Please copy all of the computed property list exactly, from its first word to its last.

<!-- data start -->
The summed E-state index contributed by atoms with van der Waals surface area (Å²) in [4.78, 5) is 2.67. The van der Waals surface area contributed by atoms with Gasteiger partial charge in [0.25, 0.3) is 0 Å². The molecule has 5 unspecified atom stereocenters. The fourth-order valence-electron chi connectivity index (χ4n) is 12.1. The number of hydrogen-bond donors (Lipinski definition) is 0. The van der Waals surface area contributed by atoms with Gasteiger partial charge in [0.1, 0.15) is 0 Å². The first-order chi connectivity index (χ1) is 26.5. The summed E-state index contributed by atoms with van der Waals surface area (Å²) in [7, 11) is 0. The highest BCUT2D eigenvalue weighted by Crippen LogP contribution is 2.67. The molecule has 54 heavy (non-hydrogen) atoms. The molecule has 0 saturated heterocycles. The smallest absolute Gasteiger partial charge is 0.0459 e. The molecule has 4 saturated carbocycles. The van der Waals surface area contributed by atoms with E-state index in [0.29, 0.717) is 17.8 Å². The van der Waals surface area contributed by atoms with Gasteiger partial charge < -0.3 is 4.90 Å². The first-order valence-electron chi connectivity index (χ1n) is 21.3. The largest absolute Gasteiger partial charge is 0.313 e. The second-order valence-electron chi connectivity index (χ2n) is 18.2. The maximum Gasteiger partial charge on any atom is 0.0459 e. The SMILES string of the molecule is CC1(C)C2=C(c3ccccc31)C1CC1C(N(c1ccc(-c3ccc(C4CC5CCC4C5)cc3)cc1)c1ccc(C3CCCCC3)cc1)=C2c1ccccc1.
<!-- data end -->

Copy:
The summed E-state index contributed by atoms with van der Waals surface area (Å²) in [4.78, 5) is 2.67. The van der Waals surface area contributed by atoms with Gasteiger partial charge in [0.25, 0.3) is 0 Å². The molecule has 5 unspecified atom stereocenters. The fourth-order valence-electron chi connectivity index (χ4n) is 12.1. The number of hydrogen-bond donors (Lipinski definition) is 0. The van der Waals surface area contributed by atoms with Gasteiger partial charge in [0.1, 0.15) is 0 Å². The first-order chi connectivity index (χ1) is 26.5. The summed E-state index contributed by atoms with van der Waals surface area (Å²) in [7, 11) is 0. The highest BCUT2D eigenvalue weighted by Crippen LogP contribution is 2.67. The molecule has 54 heavy (non-hydrogen) atoms. The molecule has 0 saturated heterocycles. The smallest absolute Gasteiger partial charge is 0.0459 e. The molecule has 4 saturated carbocycles. The van der Waals surface area contributed by atoms with E-state index in [0.29, 0.717) is 17.8 Å². The van der Waals surface area contributed by atoms with Gasteiger partial charge < -0.3 is 4.90 Å². The first-order valence-electron chi connectivity index (χ1n) is 21.3. The largest absolute Gasteiger partial charge is 0.313 e. The second-order valence-electron chi connectivity index (χ2n) is 18.2. The maximum Gasteiger partial charge on any atom is 0.0459 e. The SMILES string of the molecule is CC1(C)C2=C(c3ccccc31)C1CC1C(N(c1ccc(-c3ccc(C4CC5CCC4C5)cc3)cc1)c1ccc(C3CCCCC3)cc1)=C2c1ccccc1.